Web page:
Critical Approaches

Critical Study of Texts   #

Early criticism came from Plato and Aristotle.  The Romans also gave us ideas through Horace, Sineca, Cicero, Juvenal and others.  With the Renaissance and Enlightenment, many other thinkers analysed the past.

Platonic #

Platonic approaches distance or alienate (estrange) us from the action to critically evaluate it.  Instead of getting emotionally involved we are detached and objective.  We are made to feel emotionally disconnected to the action and detached from the characters. Instead of playing with our emotions,  Epic Literature. affects the mind and moves us to action leading to social remedies. As the characters are singular, atypical or super heroic, we are not encouraged to identify with them.

Rather than focussing on individuals it looks at the broader scale and appeals to the masses, the collective psyche because it involves mass suffering.  As Stalin put it:  “one death is a tragedy;  a million deaths is a statistic”.  However, by satirising mankind’s heartlessness, art can change a mindset.

Suffering is degrading and dehumanising, leading to desensitisation or brutalisation, promoting the instinct of self-preservation.  Epic Literature can often move from cynicism and appear to be Nihilistic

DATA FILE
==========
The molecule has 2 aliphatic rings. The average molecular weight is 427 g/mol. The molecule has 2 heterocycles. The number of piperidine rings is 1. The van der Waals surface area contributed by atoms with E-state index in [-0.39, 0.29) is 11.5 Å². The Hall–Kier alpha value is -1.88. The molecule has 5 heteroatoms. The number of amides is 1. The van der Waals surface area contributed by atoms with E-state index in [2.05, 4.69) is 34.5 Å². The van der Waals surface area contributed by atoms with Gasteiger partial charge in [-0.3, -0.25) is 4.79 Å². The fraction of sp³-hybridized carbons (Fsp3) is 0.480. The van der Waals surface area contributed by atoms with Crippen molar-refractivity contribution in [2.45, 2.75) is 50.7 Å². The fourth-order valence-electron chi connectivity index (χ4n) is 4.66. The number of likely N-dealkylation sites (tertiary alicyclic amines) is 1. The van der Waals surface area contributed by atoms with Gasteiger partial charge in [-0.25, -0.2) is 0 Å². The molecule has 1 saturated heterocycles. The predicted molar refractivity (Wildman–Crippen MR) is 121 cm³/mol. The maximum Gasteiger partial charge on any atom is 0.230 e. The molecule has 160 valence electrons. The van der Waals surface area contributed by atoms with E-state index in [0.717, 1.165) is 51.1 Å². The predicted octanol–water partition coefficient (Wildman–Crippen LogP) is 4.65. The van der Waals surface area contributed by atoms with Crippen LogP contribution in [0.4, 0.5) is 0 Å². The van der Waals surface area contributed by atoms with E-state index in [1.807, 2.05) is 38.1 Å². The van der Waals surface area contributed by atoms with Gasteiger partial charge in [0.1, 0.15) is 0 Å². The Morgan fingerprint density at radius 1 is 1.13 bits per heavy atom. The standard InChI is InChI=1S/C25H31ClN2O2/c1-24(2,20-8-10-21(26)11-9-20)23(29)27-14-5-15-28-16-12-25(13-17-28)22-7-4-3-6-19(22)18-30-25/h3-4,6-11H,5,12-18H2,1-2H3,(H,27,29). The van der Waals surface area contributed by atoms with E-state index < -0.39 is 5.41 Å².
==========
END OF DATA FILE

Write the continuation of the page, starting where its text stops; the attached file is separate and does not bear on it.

• “Someone who does not bow to any authority or accept any principle or trust”.

 We assume a universe governed by chance, randomness, or caprice.  Chaos rides supreme in a discordant world where evil often triumphs over good. The literature of the Absurd often uses this approach with limited plots,  disconnected scenes,  a montage,  lack of sequence or structure and minimalism in props

The plots are often well known so we are interested in the course of the action not the result because of a lack of suspense. We dwell in the present, not the past or the future.

Epic Literature is realism rather than illusion so lacks subtlety and nuance.  It tends to be direct, explicit, overt, didactic. Epic Theatre alienates its audience by destroying the illusion of reality.

Plato considered reason; cerebral faculties higher than emotions or the visceral.  

Aristotelian #

Action Drama is based on the theatre of illusion where the characters imitate real life and the audience experiences the predicaments of the characters vicariously. By identifying emotionally and psychologically, we are seduced by the actors to identify, empathise with the characters and aroused by their terror to pity and fear (Pathos) to a state of Catharsis, releasing our tension, soothing, cleansing or purging our souls.   This can be ephemeral with no lasting consequences.